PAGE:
From romantic to the party hubs to the completely underrated There are thousands of Greek islands no matter what criteria you define an “island” on. It is estimated that 122 to 277 of these islands are inhabited. Loosely, these Greek islands are divided into Cyclades group, North Aegean Islands, Argo-Saronic islands , Dodecanese islands, Sporades, and the Ionian islands. From being party hubs giving a close fight to Ibiza, to romantic getaways, to one of the most deeply rooted places of pilgrimage, these islands have it all. Those who live in Greece, and perennial travelers who have made it a point to pay homage to Greece every year came together to make a list of accessible, fun and authentic Greek islands, highlighting their key factors and differences that make them unique.
Check out this list of the 20 best greek islands.
Santorini – one of the best Greek islands for first time visitors
It is not far-fetched to say that Santorini is the most popular of all Greek Islands, the celebrity that pulls all the cameras towards them, a landscape so famous that it has inspired interior designs of homes and cafes all across the globe. Photos of Santorini’s iconic white buildings over looking the sea have been plastered on backgrounds of laptops and mobiles nudging a sense of travel-lust in young couples from all corners of the world. Unlike many other travel destinations designed just for the Instagram feed, Santorini doesn’t disappoint in real life, in fact, one can argue that it looks better in real life than in photos.
Once a part of a larger circular island known as Strongili, the Santorini group of islands that we see today are the results of repeated volcanic eruption resulting in the collapse on the central part and formation of a caldera (unbroken crater). This gave rise to Santorini’s trademark dramatic wall like small rocky red volcanic cliffs falling abruptly to the sea. The white buildings rolling down these cliffs over looking the sea pulls in around half a million tourists per year on an average.
The capital of Santorini, Fira and the nearby villages of Firostefani, and Imerovigli with their markets, restaurants and stunning views are the popular attractions. Other attractions include going on a wine tour and trying Vinsanto made from local grapes as Santorini is one of the most important wine growing regions of Greece, taking cooking lessons, exploring the open-air cinema in Kamari, and visiting the archeological site of Akrotiri. You should definitely end your day by watching sunset from Oia.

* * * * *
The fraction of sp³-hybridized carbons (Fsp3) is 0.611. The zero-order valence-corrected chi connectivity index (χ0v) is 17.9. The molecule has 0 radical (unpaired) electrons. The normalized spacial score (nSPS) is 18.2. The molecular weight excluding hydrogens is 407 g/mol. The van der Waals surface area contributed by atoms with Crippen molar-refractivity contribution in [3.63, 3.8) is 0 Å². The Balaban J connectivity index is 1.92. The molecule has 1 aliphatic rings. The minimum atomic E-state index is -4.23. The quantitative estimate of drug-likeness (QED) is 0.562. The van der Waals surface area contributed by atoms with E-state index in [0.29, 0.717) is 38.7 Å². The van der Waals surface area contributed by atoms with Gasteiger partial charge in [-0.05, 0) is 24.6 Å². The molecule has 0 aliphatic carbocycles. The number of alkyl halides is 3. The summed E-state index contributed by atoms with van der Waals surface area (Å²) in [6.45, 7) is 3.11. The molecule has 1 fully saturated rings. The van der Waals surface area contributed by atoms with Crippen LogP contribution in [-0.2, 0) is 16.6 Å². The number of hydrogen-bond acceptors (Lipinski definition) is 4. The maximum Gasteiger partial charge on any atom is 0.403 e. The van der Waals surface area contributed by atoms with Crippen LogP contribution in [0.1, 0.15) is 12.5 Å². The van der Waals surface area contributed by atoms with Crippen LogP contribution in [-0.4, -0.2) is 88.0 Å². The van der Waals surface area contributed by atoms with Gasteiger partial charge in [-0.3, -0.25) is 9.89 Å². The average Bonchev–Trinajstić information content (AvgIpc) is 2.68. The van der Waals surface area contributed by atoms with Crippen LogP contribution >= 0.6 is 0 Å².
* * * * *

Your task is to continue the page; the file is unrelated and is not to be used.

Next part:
Crete – one of the most diverse Greek islands
If you could shrink down the essence of Greece into an island, it would probably look something like Crete. The historical value of Crete cannot be overstated as it has seen empires come and go from Minoans to Roman Empire to Ottoman Empire before finally joining mainland Greece in 1913. One of the largest Greek islands, Crete’s geographical diversity ranges from snow capped peaks to quintessential Greek beaches which help generate about 20% of total tourism revenue of the entire nation. So yeah, when it comes to best Greek islands to visit, you will be hard pressed to find a place as well rounded as Crete.
The Northern coast of the island has stunning beaches while the south has canyons and cliffs. Driving coast to coast, seeing the villages specially in the west in Amari valley or Apokoronas, boating, snorkeling in the waters by beaches like Ligres, Sougia, and Kedrodassos will be the best decision you will make on entire Greek islands. You can see the rich history in the frescoes of chapels and monasteries. If there is only one thing you can do in Crete, that should be trying the healthy and equally delicious Cretan cuisine which is composed entirely of local olive oil, meat, cheese, and wine.
Syros – one of the best Greek islands for unique food
Syros like Santorini is one of the Greek islands that is a part of the Cyclades. Often called as “Lady of Cyclades” it couldn’t be more different from Santorini. There are no slopes laden with beautiful white buildings or picturesque attractions specifically made to attract tourists. This is one of those Greek islands that you come to soak in authentic Greek day to day life with a mixture of culture and religions which is evident in the stunning architecture of this island.